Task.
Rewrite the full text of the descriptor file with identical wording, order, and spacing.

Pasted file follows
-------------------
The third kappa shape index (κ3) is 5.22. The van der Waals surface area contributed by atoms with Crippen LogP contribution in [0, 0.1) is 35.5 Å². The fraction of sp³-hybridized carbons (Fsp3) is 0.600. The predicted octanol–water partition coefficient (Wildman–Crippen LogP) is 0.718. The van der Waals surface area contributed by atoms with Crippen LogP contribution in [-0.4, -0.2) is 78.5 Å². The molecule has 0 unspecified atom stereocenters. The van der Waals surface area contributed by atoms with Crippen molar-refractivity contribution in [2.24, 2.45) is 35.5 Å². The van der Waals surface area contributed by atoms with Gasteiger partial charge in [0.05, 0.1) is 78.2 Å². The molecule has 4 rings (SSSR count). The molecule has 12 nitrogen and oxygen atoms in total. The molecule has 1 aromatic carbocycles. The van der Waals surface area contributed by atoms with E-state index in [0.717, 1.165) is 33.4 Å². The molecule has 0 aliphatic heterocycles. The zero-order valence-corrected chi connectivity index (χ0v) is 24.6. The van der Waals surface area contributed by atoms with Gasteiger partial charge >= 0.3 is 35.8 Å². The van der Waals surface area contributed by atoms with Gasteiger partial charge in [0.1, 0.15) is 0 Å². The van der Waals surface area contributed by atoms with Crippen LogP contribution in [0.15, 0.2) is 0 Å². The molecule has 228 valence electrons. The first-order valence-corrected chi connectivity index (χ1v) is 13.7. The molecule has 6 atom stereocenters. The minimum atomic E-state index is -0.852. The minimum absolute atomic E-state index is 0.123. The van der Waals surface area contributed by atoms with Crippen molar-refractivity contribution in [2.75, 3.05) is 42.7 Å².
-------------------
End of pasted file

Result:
The third kappa shape index (κ3) is 5.22. The van der Waals surface area contributed by atoms with Crippen LogP contribution in [0, 0.1) is 35.5 Å². The fraction of sp³-hybridized carbons (Fsp3) is 0.600. The predicted octanol–water partition coefficient (Wildman–Crippen LogP) is 0.718. The van der Waals surface area contributed by atoms with Crippen LogP contribution in [-0.4, -0.2) is 78.5 Å². The molecule has 0 unspecified atom stereocenters. The van der Waals surface area contributed by atoms with Crippen molar-refractivity contribution in [2.24, 2.45) is 35.5 Å². The van der Waals surface area contributed by atoms with Gasteiger partial charge in [0.05, 0.1) is 78.2 Å². The molecule has 4 rings (SSSR count). The molecule has 12 nitrogen and oxygen atoms in total. The molecule has 1 aromatic carbocycles. The van der Waals surface area contributed by atoms with E-state index in [0.717, 1.165) is 33.4 Å². The molecule has 0 aliphatic heterocycles. The zero-order valence-corrected chi connectivity index (χ0v) is 24.6. The van der Waals surface area contributed by atoms with Gasteiger partial charge >= 0.3 is 35.8 Å². The van der Waals surface area contributed by atoms with Gasteiger partial charge in [0.1, 0.15) is 0 Å². The van der Waals surface area contributed by atoms with Crippen LogP contribution in [0.15, 0.2) is 0 Å². The molecule has 228 valence electrons. The first-order valence-corrected chi connectivity index (χ1v) is 13.7. The molecule has 6 atom stereocenters. The minimum atomic E-state index is -0.852. The minimum absolute atomic E-state index is 0.123. The van der Waals surface area contributed by atoms with Crippen molar-refractivity contribution in [2.75, 3.05) is 42.7 Å².